by Muriel Barbery
The concierge is an iconic figure in European literature of the past couple centuries. The role is reserved for the poor and the obscure. He or she (though most often a she) is able to observe while not being observed. The wealthy residents of an apartment house tend not to really see the concierge. And the concierge usually has unobserved insight into the lives of her tenants. Occasionally, the concierge is murdered. Often, their roles are small, necessary splashes of color on the story. A concierge can live in happy obscurity, right next to the front door. They are a type perhaps growing less common in the 21st century, replaced maybe by the non-resident property manager. But they're still around, here and there, particularly in the apartments of the wealthy.
Renée Michel, one of the two narrators of this surprising novel, is a concierge of a respectable building on a street in Paris. The entire plot of the story takes place in her loge, and in a few key rooms throughout the building. She is living her part, having come from a poor background not far outside of the city. But it is a part, nevertheless. She is also an autodidact. She relishes the literature of Tolstoy, has even named her cat Leo. She is sharply observant, has cultured tastes, and looks upon the world with the somewhat jaundiced eye of the student of philosophy. But she keeps all of that erudition well hidden from her tenants. She prefers to act the part of the ignorant, mousy and forgotten concierge. She narrates most of this story, with short disquisitions on philosophy and the nature of the world she inhabits. Her insights are gentle, clever and sometimes quite moving.
Meanwhile, up on the fourth floor of her building, 12-year-old Paloma Josse is keeping a diary of her own. Her ruminations parallel those of the concierge downstairs. She looks upon the world with a sharp and philisophical gaze and has concluded that the only logical path is suicide, which she plans to carry out spectacularly upon finishing her current school year. Paloma has the voice of a precocious girl on the brink of young womanhood. Her insights have the air of inevitibility, amusing and despairing by turns.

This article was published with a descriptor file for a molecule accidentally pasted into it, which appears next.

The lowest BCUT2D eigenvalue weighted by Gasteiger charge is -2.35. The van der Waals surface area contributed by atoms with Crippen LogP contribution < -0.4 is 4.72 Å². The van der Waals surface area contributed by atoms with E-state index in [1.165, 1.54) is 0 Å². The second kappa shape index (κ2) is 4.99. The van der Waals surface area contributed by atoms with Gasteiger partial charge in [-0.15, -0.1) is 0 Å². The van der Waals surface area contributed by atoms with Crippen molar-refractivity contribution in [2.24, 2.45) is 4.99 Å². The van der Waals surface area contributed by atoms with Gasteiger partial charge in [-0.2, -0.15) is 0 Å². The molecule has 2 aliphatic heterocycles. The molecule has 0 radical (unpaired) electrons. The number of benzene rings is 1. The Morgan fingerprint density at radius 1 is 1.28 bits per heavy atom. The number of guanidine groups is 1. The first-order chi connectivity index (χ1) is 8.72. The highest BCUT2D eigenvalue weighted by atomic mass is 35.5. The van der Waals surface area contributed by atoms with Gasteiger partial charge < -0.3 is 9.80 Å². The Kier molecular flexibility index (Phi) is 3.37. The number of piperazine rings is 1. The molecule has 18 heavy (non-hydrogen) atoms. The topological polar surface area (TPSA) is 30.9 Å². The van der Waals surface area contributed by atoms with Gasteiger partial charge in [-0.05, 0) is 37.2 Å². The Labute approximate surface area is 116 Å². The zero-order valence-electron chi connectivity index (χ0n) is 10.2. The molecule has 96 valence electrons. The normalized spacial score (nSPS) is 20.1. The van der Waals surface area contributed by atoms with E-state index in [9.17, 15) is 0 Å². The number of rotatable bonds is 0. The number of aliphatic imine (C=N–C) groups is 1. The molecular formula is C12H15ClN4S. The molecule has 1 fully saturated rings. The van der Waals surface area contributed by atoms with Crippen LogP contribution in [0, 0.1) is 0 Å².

These two alternate chapters of the book, with Renée having the most pages in which to tell her tale, which figures as she is in her fifties, now, widowed, and has more upon which to reflect. Eventually, Paloma learns to actually see the concierge, and she detects the intellectual life beneath the mask of forgettability Renée cultivates. An older Japanese gentleman moves into a vacant apartment upstairs, and both Paloma and Renée find him fascinating and charming. Kakuro Ozu breaks through Renée's carapace, confusing and charming her by turns. Despite her philisophical tendencies, she is, after all, aware of the class differences that complicate their acquaintance. Paloma, being young and precocious, sees all too well Renée's conflicts. She and Renée still find what joy there is in the unlikely romance. Eventually, all of this pans out in a stunningly moving fashion. The book has been criticized for too easily providing knowing aha moments for the smart reader. But why not? What is all of this philosophy for if not for occasionally having some warm hearted fun with it? In the end, the novel does what all good novels do, searches for meaning and significance in the small moments of beauty in our lives, and in the face of the one fate that awaits us all. Barbery, who is a teacher of philosophy, delivers it all in a deceptively simple story, amusing and often beautiful, ultimately very moving. Highly Recommended.
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